The above remain indelible experiences of my life during ’81 and ’89 respectively. Turning into a Brahm from a Yogi is described at some length elsewhere (Ch. 1, Ref: 2, p 240-243). Brahm is a routinely experienced perception in Upanishads, and the then bards were aware that the egocentric self of a man or Atma is perceived as Brahm by a Yogi (8) when he ascends above the final step of Yog (samadhi). It is an elevated personality of a Yogi, designated as Turiyateet State (9).

I have corroborated the observations of Upanishads personally as “in the first personality the pronoun I was identified with the body-intellect system, in the new personality the ‘I-ness’ recognized itself independent of the body-mind system” (Idem, p. 242).  On 5.2.81 my ‘I-ness’ shifted from body-bound –state to a body-free state. The self within me transformed from Atma to Brahm, that is from ego-bound state to ego-free state of soul.

Brahm state was a common feature during Vedic age when the Brahm-experiencing person was designated as Brahm-man or Brahman. A Brahm has a practical advantage in life. He can stop thinking at will, without closing eyes and getting into samadhi. He can also move his consciousness freely in his nadies (channels of consciousness). No amount of reading or prayer can take one to Brahm because this state is related to energy gathering by bones and muscles, stored in spirit or astral body. Essential for attainment of Brahm  are renunciation, silence, less than 33° latitudinal position, starvation and eight steps in Yog.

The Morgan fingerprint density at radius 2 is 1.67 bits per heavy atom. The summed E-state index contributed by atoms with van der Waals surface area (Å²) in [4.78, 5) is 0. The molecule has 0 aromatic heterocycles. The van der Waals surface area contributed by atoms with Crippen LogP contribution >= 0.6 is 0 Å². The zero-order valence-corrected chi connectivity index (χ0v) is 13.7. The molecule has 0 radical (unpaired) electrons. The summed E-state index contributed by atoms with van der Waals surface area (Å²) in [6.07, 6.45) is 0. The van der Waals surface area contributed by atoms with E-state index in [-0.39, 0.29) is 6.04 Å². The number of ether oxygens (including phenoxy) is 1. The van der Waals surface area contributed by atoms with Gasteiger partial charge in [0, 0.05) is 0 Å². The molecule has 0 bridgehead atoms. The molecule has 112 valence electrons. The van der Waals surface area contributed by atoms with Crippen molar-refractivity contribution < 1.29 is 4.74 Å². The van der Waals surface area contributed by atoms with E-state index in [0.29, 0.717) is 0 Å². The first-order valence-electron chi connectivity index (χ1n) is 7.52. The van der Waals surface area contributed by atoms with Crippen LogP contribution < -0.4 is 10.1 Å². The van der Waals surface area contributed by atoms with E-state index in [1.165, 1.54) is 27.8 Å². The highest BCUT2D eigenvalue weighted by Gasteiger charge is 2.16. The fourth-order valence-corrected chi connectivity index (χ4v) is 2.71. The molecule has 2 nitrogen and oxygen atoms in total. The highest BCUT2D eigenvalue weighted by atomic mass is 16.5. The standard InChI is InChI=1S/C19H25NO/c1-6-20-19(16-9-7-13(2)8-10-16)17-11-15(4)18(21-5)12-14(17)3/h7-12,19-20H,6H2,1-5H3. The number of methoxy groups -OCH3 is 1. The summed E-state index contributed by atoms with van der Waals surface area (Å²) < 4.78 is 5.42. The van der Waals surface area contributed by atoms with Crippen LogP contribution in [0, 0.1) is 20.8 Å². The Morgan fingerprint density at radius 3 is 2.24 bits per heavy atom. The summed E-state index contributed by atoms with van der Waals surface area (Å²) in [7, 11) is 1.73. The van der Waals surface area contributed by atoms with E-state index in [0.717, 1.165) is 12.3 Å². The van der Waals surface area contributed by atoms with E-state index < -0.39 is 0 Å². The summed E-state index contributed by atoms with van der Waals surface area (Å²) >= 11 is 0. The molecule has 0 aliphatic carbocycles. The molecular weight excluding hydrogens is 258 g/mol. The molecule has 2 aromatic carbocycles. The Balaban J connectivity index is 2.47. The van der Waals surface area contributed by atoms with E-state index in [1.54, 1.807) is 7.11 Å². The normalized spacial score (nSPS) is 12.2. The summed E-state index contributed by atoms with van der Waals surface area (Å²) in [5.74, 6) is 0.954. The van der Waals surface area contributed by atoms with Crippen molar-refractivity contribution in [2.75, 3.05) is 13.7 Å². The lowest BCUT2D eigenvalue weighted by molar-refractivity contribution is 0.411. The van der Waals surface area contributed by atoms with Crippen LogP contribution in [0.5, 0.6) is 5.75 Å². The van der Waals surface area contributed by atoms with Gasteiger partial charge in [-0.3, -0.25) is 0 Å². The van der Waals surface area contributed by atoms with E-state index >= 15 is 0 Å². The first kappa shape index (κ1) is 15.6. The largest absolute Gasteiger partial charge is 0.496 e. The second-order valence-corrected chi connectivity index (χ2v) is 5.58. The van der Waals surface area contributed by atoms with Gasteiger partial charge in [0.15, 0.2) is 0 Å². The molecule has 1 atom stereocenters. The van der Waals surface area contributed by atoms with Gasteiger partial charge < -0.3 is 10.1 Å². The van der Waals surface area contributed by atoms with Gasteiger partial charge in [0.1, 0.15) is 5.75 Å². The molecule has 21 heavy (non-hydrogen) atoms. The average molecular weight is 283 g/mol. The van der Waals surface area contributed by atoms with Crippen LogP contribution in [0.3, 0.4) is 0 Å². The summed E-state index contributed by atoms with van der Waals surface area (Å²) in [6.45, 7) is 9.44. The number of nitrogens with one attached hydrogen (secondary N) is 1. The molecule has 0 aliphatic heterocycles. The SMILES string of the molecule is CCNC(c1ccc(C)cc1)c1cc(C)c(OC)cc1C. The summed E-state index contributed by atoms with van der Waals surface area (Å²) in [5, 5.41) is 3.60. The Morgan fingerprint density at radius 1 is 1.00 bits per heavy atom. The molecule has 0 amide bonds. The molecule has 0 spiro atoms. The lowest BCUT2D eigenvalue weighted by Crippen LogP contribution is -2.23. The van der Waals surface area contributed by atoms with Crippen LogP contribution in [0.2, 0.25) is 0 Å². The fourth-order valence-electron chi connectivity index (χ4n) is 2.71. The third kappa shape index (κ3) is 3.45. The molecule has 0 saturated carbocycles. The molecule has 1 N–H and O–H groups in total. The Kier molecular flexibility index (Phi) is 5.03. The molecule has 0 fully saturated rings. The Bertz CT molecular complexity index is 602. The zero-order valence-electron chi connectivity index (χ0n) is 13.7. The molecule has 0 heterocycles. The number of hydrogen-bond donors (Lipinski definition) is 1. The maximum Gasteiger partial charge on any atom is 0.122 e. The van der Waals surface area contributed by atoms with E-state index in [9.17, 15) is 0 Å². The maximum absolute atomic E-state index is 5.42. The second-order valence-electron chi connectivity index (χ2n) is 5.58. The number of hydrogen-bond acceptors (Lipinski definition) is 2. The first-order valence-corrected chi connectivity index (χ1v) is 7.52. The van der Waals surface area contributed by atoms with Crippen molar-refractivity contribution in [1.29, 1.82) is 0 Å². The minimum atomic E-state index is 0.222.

Almost eight years after living as a Brahm, I died on January 16 at Isamati. The unexplainable experience also looked as a routine type in the life of Brahms (10). After a critical evaluation, it was also recognized as another point of personality shift.   Between 5.2.81 and 15.1.89 there was a personality of mine that felt ‘I am immortal Brahm’, free from time and space.  On 16.1.89, however, another feeling overpowered me when I felt  ‘I am dead’. This perception dawned within me after the spirit of the Khasi queen ‘killed’ and turned me into a dead. A point was, however, driven into my head straight: I wasn’t   an active spirit like Mevlana, who, like the Banshee of Bordeaux, is not a liberated soul or Brahm. The active spirit of Mevlana has neither the knowledge of his past lives nor future reincarnations.  Instead, my personality was like that of an old Buddh, practicing Mahayan for Moksh, with the knowledge of his earlier lives.  Such a personality was, therefore, named as Buddh Body (Ch. 1, Ref: 2).  I did not die physically at this occasion, but some kind of spirit-formation had cloaked me after ‘death’ with a clear knowledge ‘I’m an immortal self, neutral and independent of the present body but connected with the spirits of my past life and their allies and enemies’. Upanishads designate the same personality as Virajapar.